embedded adventures

IPsec with Strongswan

While WireGuard is all the rage these days I think there is still value in rolling out a simple VPN network based on IPSec. The common argument is that IPSec is very complex and easy to misconfigure so it is useful to have a simple 'opinionated' alternative. Well, I am of an opinion that if you read the manual you can enjoy a number of benefits with IPSec such as increased flexibility, a choice of battle-tested implementations, widely deployed IPsec-aware network infrastructrure, and native support in Windows, MacOS as well as Linux. In fairness though, it is complex and easy to misconfigure, so I am mostly writing this to keep track myself.

I highly recommend the strongSwan implementation because it is robust, continuously maintained, and has an excellent test suite database where you can look up almost every supported configuration along with config files used, iptables rules, logs, and even tcpdumps of the traffic. Should you still have troubles, the issue tracker gets prompt if terse responses from an acerbic Swiss maintainer who will often correctly point out that you have no idea what you are doing. It is tremendous.

I have what is essentially a roadwarrior setup with X.509 certs with some minor changes. The gateway is a cheap hetzner cloud instance, which also hosts this blog among other stuff. The roadwarriors are two laptops, an Android phone and a media server at home. The media server is treated as a roadwarrior, since a residential DOCSIS uplink does not guarantee a static IP. We will get to this later.

Cipher suites

People like to split hairs over that one but you can just choose one of the recommended standards. RFC 6379 is the one I am using resulting in:


This follows CNSA as well. A few more alternatives to consider here.

Certificate generation

The process is well described on the strongswan wiki here. However, instead of RSA-signed certificates I am using ECDSA-signed certificates for the clients. In principle, the choice of EC for IKEv2 should be disparate from certificate validation, but on Windows it isn't. To generate an ECDSA-signed certificate and bundle it together with CA certificate (created earlier) and a private key you need to do something like:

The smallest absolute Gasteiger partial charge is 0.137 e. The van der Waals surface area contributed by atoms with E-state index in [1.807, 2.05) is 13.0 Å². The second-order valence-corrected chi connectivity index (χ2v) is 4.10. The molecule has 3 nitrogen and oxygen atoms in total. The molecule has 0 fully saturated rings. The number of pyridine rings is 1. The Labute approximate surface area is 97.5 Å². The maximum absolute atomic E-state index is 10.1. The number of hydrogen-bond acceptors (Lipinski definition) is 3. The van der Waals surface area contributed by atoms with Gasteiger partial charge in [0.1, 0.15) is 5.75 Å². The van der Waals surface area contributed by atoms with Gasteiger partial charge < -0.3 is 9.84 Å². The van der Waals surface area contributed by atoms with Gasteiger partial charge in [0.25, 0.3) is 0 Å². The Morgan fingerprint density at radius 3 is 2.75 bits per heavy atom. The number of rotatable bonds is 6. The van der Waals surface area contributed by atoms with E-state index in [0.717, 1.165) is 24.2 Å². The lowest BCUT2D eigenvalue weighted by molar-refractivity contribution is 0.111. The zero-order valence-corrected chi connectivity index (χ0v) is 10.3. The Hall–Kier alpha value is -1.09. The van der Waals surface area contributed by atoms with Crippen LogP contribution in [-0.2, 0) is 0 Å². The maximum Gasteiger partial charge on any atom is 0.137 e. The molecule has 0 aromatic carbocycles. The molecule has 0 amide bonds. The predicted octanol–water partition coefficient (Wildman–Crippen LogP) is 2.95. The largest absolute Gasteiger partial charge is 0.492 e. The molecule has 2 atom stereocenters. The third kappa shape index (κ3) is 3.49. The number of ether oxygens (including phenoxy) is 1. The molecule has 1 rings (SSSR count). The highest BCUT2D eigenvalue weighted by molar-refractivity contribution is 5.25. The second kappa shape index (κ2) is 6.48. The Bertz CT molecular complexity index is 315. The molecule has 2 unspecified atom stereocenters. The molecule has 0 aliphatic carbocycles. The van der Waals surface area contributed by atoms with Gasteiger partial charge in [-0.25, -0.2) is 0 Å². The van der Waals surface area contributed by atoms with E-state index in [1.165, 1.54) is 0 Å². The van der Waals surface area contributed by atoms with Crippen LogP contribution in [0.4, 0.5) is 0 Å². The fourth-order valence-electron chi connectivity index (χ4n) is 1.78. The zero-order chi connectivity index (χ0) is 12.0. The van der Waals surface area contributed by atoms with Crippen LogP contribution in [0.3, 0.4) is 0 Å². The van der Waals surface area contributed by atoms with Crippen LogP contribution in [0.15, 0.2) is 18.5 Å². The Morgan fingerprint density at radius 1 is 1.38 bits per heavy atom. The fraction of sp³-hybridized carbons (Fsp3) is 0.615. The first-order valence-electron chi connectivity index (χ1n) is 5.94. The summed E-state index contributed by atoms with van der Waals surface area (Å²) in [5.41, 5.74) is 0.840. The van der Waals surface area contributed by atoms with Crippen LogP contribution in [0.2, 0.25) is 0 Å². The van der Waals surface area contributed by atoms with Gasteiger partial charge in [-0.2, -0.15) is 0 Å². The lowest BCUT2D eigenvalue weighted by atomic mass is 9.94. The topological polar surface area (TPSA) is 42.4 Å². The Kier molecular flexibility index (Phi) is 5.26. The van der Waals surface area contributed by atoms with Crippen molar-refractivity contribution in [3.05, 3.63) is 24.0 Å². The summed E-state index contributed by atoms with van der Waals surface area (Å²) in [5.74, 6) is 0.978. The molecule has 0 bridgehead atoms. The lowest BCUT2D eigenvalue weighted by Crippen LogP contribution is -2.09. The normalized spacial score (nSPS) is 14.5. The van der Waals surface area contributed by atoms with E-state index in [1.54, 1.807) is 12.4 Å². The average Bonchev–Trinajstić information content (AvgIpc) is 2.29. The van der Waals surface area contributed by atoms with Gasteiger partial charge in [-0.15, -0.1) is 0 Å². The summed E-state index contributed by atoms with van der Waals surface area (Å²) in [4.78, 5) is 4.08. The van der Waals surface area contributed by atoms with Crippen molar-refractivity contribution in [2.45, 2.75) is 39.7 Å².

ipsec pki --gen --type ecdsa > LaptopKeyECDSA.der
    ipsec pki --issue --in LaptopKeyECDSA.der --type priv --cacert caCert.der --cakey caKey.der --dn "C=DE, O=heap.ovh, CN=Laptop" --san vpn.heap.ovh > LaptopCertECDSA.der
    openssl ec -inform der -outform pem -in LaptopKeyECDSA.der -out LaptopKeyECDSA.pem
    openssl x509 -inform der -outform pem -in LaptopCertECDSA.der -out LaptopCertECDSA.pem
    openssl pkcs12 -in LaptopCertECDSA.pem -inkey LaptopKeyECDSA.pem -certfile caCert.pem -export -out Laptop.p12

Such a bundle needs to be prepared for each VPN client. Note the additional requirements for gateway certificates.

Linux gateway

The home media server (t520) needs to be assigned a static virtual address. Its configuration is matched by the certificate attributes with rightid and a static IP is assigned with rightsourceip.

The roadwarriors receive dynamic virtual IPs from their own subnet. The server will also assign them a DNS server using rightdns (I'm using Cloudflare but you can pick your own poison).

The VPN gateway (the 'responder') needs to be able to forward traffic received from the clients. For IPv4 traffic you need to add the following to sysctl:

sysctl net.ipv4.ip_forward=1

In addition, leftfirewall=yes config option will ensure that iptables rules permitting this traffic will be added. However, to access hosts on the Internet (or rather: to have those hosts get back to you) it is necessary to set up NAT for the virtual IPs as well:

iptables -t nat -A POSTROUTING -s -o eth0 -m policy --dir out --pol ipsec -j ACCEPT
iptables -t nat -A POSTROUTING -s -o eth0 -j MASQUERADE

We are not quite done with sysctl and iptables though. It is fairly common to run into issues with Path MTU Discovery, especially on sketchy networks. It is a good idea to disable PMTUD and reduce the MSS.

sysctl net.ipv4.ip_no_pmtu_disc=1

The common knowledge is to keep MSS below 1360, but I sometimes had to go as low as 1280.

iptables -t mangle -A FORWARD -m policy --pol ipsec --dir in -p tcp -m tcp --tcp-flags SYN,RST SYN -m tcpmss --mss 1361:1536 -j TCPMSS --set-mss 1360
iptables -t mangle -A FORWARD -m policy --pol ipsec --dir out -p tcp -m tcp --tcp-flags SYN,RST SYN -m tcpmss --mss 1361:1536 -j TCPMSS --set-mss 1360

You probably want to save these (in /etc/sysctl.conf and using iptables-save).

With auto=route, strongswan will install the necessary routes as needed to routing table 220. To view it, use ip route show table 220

In addition, we want to be able to do Dead Peer Detection (DPD) to periodically check if our roadwarriors are still there. dpdaction=clear will close the connection if it times out.

The ipsec.conf file on the server ties it all together:

conn %default

conn roadwarriors

conn t520
        rightid="C=DE, O=heap.ovh, CN=t520"

The configuration file is fairly minimal, and some options are implicit as default (e.g. fragmentation=yes or mobike=yes). Take a look at the manual for details.